Our hearts are longing for the more-ness of our Creator.

One of the greatest challenges we have as parents is to keep our children from settling for less.

The world offers less.

The great lie is that our heart’s longing can be satisfied with the lesser things of this world. We attempt to make a god of created things instead of worshiping the creator. This is why we never find a sustained sense of satisfaction or contentment. Our hearts are longing for the more-ness of our Creator. 1

The beauty of the Creation story is that it paints a picture of the one we worship. The all-powerful, all-sovereign, all-loving, all-just completeness of our God. Here’s the opportunity:

Our struggle as parents will always be to keep the bigness of God in our homes. As parents, we get the enormous opportunity to help our children connect the dots of their deepest desires to the source: their magnificent God.

So let’s help them DREAM and let’s help them to SEE the realities beyond this world. Through it all, they just might develop a taste for the kingdom of God. God is and will always be the best conversation that you can have with your children.

Rooted in Scripture, this prayer of the Apostle Paul for us and with us:

For this reason I bow my knees before the Father, from Whom every family in heaven and on earth is named, that according to the riches of His glory He may grant you to be strengthened with power through His Spirit in your inner being…
—Ephesians 3:14-16

SC-prayer-day-01

Story Catechism Prayer Challenge

  1. Day 01, Story Catechism Back 2 School Prayer Challenge
 

Until His love we tasted …

Our time in sin we wasted,
And fed upon the wind;
Until His love we tasted,
No comfort could we find:

But now we stand to witness
His pow’r and grace to you;
May you perceive its fitness,
And call upon him too!

Our pleasure and our duty,
Though opposite before;
Since we have seen his beauty,
Are joined to part no more:

It is our highest pleasure,
No less than duty’s call;
To love him beyond measure,
And serve him with our all.

—hymn by John Newton, “We Were Once As You Are”

On Sunday July 3rd we (Renew Church) considered the themes of Duty and Dependence, whereby the beauty of God overwhelms our hearts and what used to be a mere duty receives a whole new energy to be joyfully performed, even with pleasure!

The following Sunday we sang “Come Thou Fount of Every Blessing” (original lyrics by Sir Robert Robinson) with added closing verses borrowed from one John Newton’s hymns, “We Were Once As You Are,” with the chosen verses from above emphasized (added at 3:21 in song). Listen …

 

The beauty of duty and dependence. 

It is the beauty in Christ that fuels true obedience in us.

“Our pleasure and our duty,
Though opposite before,
Since we have seen His beauty,
Are join’d to part no more:
It is our highest pleasure,
No less than duty’s call,
To love Him beyond measure,
And serve Him with our all.”
—John Newton, “We Were Once As You Are” (Olney Hymns)

We delved into this dynamic last Sunday with “Beauty of Duty & Dependence“.

“Do not rest until love and faith in Jesus are the master passions of your soul.” —Charles Spurgeon

“We are called to an everlasting preoccupation with God.” —A.W. Tozer

 

Renewing Advent: Rescue is on the Way

“Christmas has become cozy.
Advent calls us to stay awake.”
—N.T. Wright

The forgotten season of Advent is upon us. What’s this “Advent,” you say? Well, it’s akin to Christmas but much bigger — and better — I say. Advent is a forgotten season because in the Christian Church around the globe we know Easter is a big deal, even though it moves around from year to year, can vaguely remember there’s something to give up during Lent (was it all sugar or just chocolate or do we give up unforgiveness?), and Pentecost sounds like a party with a delicious potluck.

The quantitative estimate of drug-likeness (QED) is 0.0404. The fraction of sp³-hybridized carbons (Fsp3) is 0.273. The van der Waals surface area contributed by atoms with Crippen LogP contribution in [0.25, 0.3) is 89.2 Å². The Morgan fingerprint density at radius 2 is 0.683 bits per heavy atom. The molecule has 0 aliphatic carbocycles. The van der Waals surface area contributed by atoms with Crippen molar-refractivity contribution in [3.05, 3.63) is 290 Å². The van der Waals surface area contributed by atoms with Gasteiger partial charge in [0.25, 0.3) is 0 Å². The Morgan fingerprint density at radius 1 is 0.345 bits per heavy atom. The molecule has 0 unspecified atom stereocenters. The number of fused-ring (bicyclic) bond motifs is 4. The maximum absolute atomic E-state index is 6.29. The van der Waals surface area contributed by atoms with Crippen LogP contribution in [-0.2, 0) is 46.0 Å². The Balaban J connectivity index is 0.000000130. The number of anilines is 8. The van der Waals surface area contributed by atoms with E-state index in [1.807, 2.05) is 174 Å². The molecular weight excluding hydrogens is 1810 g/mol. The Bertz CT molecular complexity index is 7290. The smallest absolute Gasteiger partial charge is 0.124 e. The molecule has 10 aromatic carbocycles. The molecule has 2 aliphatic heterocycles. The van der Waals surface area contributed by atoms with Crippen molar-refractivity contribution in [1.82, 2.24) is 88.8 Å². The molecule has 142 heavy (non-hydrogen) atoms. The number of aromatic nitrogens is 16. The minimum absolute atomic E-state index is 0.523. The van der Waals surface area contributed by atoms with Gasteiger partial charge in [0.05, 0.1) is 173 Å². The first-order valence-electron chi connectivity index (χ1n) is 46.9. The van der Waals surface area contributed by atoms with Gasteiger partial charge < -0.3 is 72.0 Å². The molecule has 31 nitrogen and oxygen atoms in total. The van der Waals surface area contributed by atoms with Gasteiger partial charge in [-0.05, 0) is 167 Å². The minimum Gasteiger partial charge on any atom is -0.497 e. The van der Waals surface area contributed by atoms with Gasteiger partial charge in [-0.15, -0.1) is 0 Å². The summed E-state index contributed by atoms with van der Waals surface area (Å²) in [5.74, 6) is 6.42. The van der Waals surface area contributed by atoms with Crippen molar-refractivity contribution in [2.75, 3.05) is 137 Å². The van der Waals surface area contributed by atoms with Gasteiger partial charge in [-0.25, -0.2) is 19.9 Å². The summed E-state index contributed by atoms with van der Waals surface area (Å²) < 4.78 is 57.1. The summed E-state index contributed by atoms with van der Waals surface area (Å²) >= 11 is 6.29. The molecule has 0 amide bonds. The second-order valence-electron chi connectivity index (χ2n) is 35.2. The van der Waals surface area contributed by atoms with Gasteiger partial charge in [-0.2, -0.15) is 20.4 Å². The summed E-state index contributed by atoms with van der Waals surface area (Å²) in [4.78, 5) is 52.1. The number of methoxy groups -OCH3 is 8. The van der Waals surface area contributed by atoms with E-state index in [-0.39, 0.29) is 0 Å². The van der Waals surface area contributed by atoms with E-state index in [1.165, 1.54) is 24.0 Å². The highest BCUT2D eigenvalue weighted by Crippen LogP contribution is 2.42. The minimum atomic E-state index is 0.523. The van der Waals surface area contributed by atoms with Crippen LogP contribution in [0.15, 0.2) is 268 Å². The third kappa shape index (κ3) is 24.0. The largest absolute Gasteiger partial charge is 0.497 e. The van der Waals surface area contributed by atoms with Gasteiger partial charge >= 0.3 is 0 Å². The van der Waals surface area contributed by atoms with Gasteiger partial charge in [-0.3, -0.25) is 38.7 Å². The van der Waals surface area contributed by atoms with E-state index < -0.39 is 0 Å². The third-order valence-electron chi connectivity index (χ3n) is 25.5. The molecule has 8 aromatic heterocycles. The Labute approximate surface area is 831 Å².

Advent: Rescue is on the WayBut why Advent, and why not just call it Christmas-time, or even more broadly, “Happy Holidays”?

Well, let me say this at the outset: I’m not outraged when someone neglects to say “Merry Christmas,” or when a certain purveyor of caffeinated beverages takes those words off their red cups in order sell more of those red cups.

Christmas is so special, and the Holidays are “Holy Days” because JESUS is so special. He alone is Holy, pure, whole. That’s why we care, and He’s the reason for the season. His image is meant to be impressed upon every aspect of our lives. No gift or purchase can do that for me; I must enter into God’s Story and discover the meaning of Jesus personally.

I won’t rail against consumerism (much) here, nor rant about how we should have more Christmas cheer and be making more merry. I will say this: I long to embrace and embody the kind of Hope I find in the great promises of God. Advent is a reminder that I don’t often do this, and how we can again. More than one message, Advent is an unfolding narrative — the whole of Scripture and all of history — coming together in the incarnation of Jesus. This God-Man moved into the neighborhood and made God’s promises real. For us. To us.

So for this season of six weeks, we as a church family and as families within the church will join with our brothers and sisters around the globe keeping watch and waiting for the coming (again) of our King Jesus. Advent means “arrival” or “coming,” derived from the Latin word Adventus. So, as we celebrate His arrival through an unexpected and miraculous birth, we keep in mind His second coming, for the Son of Man will come again to wrap up the scrolls of history and right every wrong. And much wronging there has been! Jesus will make every sad thing untrue (as our favorite children’s Bible reminds).

Our efforts this season will be guided by the Advent Catechism 1, a helpful resource for all ages. Each Sunday from November 29th to January 3rd we will dive into the rich themes of the Advent Story, for all ages of Renew Kids and the main sermon teaching as well. I’m excited! 2Advent Catechism